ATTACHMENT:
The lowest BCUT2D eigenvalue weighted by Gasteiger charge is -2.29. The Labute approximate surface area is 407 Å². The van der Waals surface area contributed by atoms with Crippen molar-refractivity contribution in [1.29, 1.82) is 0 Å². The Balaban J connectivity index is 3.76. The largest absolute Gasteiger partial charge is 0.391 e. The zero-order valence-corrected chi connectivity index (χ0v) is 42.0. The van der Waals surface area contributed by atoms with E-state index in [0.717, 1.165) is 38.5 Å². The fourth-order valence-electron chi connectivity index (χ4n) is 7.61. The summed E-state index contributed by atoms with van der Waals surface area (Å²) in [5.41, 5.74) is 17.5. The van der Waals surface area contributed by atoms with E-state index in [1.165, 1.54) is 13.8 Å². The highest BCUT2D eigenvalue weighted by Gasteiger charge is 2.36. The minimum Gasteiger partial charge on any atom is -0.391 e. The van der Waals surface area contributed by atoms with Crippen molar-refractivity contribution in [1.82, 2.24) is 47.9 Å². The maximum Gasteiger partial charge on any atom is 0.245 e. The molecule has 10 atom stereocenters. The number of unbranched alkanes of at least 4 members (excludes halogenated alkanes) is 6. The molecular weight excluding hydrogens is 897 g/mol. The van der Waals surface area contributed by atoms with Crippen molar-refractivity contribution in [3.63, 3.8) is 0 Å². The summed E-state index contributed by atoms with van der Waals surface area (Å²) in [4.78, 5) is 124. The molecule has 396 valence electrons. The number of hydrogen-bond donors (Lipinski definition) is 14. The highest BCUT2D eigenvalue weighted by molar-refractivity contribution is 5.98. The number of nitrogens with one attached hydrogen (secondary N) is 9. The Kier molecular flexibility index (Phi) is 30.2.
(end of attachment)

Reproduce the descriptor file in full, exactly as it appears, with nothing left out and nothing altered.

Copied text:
The lowest BCUT2D eigenvalue weighted by Gasteiger charge is -2.29. The Labute approximate surface area is 407 Å². The van der Waals surface area contributed by atoms with Crippen molar-refractivity contribution in [1.29, 1.82) is 0 Å². The Balaban J connectivity index is 3.76. The largest absolute Gasteiger partial charge is 0.391 e. The zero-order valence-corrected chi connectivity index (χ0v) is 42.0. The van der Waals surface area contributed by atoms with E-state index in [0.717, 1.165) is 38.5 Å². The fourth-order valence-electron chi connectivity index (χ4n) is 7.61. The summed E-state index contributed by atoms with van der Waals surface area (Å²) in [5.41, 5.74) is 17.5. The van der Waals surface area contributed by atoms with E-state index in [1.165, 1.54) is 13.8 Å². The highest BCUT2D eigenvalue weighted by Gasteiger charge is 2.36. The minimum Gasteiger partial charge on any atom is -0.391 e. The van der Waals surface area contributed by atoms with Crippen molar-refractivity contribution in [1.82, 2.24) is 47.9 Å². The maximum Gasteiger partial charge on any atom is 0.245 e. The molecule has 10 atom stereocenters. The number of unbranched alkanes of at least 4 members (excludes halogenated alkanes) is 6. The molecular weight excluding hydrogens is 897 g/mol. The van der Waals surface area contributed by atoms with Crippen molar-refractivity contribution in [3.63, 3.8) is 0 Å². The summed E-state index contributed by atoms with van der Waals surface area (Å²) in [4.78, 5) is 124. The molecule has 396 valence electrons. The number of hydrogen-bond donors (Lipinski definition) is 14. The highest BCUT2D eigenvalue weighted by molar-refractivity contribution is 5.98. The number of nitrogens with one attached hydrogen (secondary N) is 9. The Kier molecular flexibility index (Phi) is 30.2.